The curiously double name of Honea (Ind., path) Path, 67.6 m. (810 alt., 2,740 pop.), was adopted when as many whites as Indians frequented this section. Another version is that Honea was the name of a family who lived there. At Honea Path in the late summer of 1934 occurred a mill riot that grew out of a Nation-wide textile strike. All South Carolina mills did not close on the zero hour, and "flying squadrons" of strikers and union sympathizers paid quick visits to mills that continued to operate. As a rule the squadrons were orderly, engaging in demonstrations to persuade the mill hands to strike; but minor injuries to their opponents kept them before the public eye. When arbitration failed, Governor Ibra C. Blackwood called out the National Guard. About 700 guardsmen were stationed in the Greenville area, and 600 citizens were deputized in Anderson to assist in preserving order. On September 6 a flying squadron visited Honea Path, to be met by a group of deputies and excited townsmen. Arguments grew into fist fights and gunplay, in which six strikers were slain and a seventh mortally wounded. At the same time a man was killed by a deputy in the Greenville area, and from Greenville and Pickens Counties came requests for the application of martial law. The governor issued a proclamation against flying squadrons, and the Honea Path Mill, for whose
 
Honea Path Marker - Reverse Photo, Click for full size
By Brian Scott, August 23, 2008
8. Honea Path Marker - Reverse
 
closing seven pickets had died on Thursday, opened the next Monday, protected by soldiers with machine guns. After the National Guard had been on duty for about a month, most of the strikers throughout the region decided to go back to work. (Source: South Carolina: A Guide to the Palmetto State by Federal Writers Project pg 420.)
    — Submitted October 8, 2010, by Brian Scott of Anderson, South Carolina.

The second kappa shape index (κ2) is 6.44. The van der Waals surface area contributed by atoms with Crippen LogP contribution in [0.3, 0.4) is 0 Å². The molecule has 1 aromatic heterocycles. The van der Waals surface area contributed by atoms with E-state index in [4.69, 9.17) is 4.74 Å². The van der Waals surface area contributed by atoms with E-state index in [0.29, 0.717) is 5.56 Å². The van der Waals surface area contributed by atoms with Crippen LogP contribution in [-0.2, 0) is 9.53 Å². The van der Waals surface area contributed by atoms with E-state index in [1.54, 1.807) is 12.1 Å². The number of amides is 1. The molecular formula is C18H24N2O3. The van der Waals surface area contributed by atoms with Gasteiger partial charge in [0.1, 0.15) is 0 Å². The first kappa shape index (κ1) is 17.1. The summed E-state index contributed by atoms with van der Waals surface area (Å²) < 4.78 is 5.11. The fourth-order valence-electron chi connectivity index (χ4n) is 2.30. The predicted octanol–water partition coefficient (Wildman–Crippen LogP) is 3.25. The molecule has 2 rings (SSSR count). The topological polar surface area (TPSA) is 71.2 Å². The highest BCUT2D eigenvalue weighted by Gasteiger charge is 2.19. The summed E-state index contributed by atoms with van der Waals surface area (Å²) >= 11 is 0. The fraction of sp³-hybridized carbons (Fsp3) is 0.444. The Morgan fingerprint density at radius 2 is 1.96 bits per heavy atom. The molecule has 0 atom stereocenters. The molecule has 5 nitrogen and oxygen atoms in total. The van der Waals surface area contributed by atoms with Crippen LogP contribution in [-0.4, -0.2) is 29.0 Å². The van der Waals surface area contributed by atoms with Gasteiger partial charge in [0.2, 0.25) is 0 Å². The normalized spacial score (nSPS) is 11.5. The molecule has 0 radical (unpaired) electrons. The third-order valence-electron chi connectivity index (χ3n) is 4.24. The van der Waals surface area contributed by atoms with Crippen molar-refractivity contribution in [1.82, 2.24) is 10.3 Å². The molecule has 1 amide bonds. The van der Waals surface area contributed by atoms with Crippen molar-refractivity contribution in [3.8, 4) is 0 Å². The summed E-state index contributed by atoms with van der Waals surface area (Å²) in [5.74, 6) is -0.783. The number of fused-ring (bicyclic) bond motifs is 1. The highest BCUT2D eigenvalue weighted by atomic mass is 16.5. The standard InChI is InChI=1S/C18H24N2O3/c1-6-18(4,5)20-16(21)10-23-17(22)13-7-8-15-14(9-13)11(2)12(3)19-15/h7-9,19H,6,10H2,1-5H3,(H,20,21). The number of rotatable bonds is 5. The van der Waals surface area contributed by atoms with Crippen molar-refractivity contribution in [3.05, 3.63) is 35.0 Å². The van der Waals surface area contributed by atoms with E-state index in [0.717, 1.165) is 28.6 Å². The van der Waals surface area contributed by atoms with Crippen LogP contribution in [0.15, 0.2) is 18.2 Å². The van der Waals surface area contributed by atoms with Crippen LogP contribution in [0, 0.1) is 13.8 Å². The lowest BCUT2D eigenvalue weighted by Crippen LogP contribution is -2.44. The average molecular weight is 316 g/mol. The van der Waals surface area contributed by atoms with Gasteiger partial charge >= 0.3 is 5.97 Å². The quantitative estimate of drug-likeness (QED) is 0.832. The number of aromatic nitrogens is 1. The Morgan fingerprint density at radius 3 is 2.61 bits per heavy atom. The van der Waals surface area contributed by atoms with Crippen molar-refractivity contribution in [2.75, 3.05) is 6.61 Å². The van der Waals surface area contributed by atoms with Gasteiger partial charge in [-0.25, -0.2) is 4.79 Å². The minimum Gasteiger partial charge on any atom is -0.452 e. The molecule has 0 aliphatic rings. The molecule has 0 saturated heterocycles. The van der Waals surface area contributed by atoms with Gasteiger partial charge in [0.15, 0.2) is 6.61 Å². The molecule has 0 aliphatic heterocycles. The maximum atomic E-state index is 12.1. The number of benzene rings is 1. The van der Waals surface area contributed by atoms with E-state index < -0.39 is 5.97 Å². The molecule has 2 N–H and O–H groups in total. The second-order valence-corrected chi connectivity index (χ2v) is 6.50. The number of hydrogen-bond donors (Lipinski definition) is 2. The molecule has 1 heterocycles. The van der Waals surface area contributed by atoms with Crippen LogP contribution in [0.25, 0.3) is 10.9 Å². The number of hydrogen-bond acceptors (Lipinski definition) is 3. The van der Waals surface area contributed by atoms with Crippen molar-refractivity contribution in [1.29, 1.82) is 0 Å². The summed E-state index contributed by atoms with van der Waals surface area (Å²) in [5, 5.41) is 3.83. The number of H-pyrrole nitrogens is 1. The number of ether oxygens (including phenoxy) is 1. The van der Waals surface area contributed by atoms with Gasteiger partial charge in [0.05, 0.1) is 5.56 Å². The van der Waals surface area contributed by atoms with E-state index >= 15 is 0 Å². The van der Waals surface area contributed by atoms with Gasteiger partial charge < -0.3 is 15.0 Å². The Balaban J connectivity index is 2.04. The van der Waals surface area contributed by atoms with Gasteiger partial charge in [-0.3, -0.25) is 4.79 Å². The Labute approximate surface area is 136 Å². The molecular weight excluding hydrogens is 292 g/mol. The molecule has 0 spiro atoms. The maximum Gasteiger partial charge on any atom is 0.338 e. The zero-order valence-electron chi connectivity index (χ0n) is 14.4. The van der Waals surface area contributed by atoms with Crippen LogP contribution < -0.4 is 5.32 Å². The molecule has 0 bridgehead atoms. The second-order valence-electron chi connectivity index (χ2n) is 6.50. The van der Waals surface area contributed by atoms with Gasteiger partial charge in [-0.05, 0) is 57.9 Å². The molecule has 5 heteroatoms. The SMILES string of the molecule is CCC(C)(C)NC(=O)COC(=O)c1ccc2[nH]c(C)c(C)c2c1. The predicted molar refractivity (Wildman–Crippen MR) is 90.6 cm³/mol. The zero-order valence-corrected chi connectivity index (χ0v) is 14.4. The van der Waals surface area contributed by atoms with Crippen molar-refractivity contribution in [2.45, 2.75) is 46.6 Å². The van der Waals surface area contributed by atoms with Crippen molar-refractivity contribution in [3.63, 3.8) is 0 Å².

2. Obediah Shirley House
Summary Paragraph
The Obediah Shirley House property sits on a one-acre site located just outside the western boundary of Honea Path, South Carolina, in Anderson County. It faces Bagwell Road (a county road) and is 0.5 miles north of Route 76. Austin Road, SR4203, lies 232 feet to the southeast. The house is a two-story, 4-bay gable roofed frame structure. There is a one-story front shed porch and kitchen ell in the rear, and two exterior and chimneys. The original core is a one-story log structure that was extended at least twice by the addition of two rooms to the north and a second story. The front porch was added in the latter half of the nineteenth century, with the kitchen ell also dating from that time. The exterior and interior are equally simple. The house is an excellent example of a plain plantation farmhouse that was modified over time but
 
Honea Path Marker - Reverse<br>Small Town Life Photo, Click for full size
By Brian Scott, August 23, 2008
9. Honea Path Marker - Reverse
Small Town Life
 
has had no significant modernizing features added. There are no other associated structures remaining.

Additional Descriptive Information
The Obediah Shirley House was built in several phases, to accommodate the changing needs of the households who occupied it until the late 1880s. The original core of the building, on the left (south) side of the house, was a one-story log structure built ca. 1826. The log framing has inverted re-notched corners, visible to the ceiling at the left corner of the house where the clapboards have pulled away. Log construction was also used in the house's first addition, a small room to the north of the core and now the middle room at the front of the house. (On the interior, the cut logs that formed the exterior all are visible in this middle room.) After 1850 another room was added on the right, extending the house width to three rooms. This northern room has an enclosed stairway to the second floor.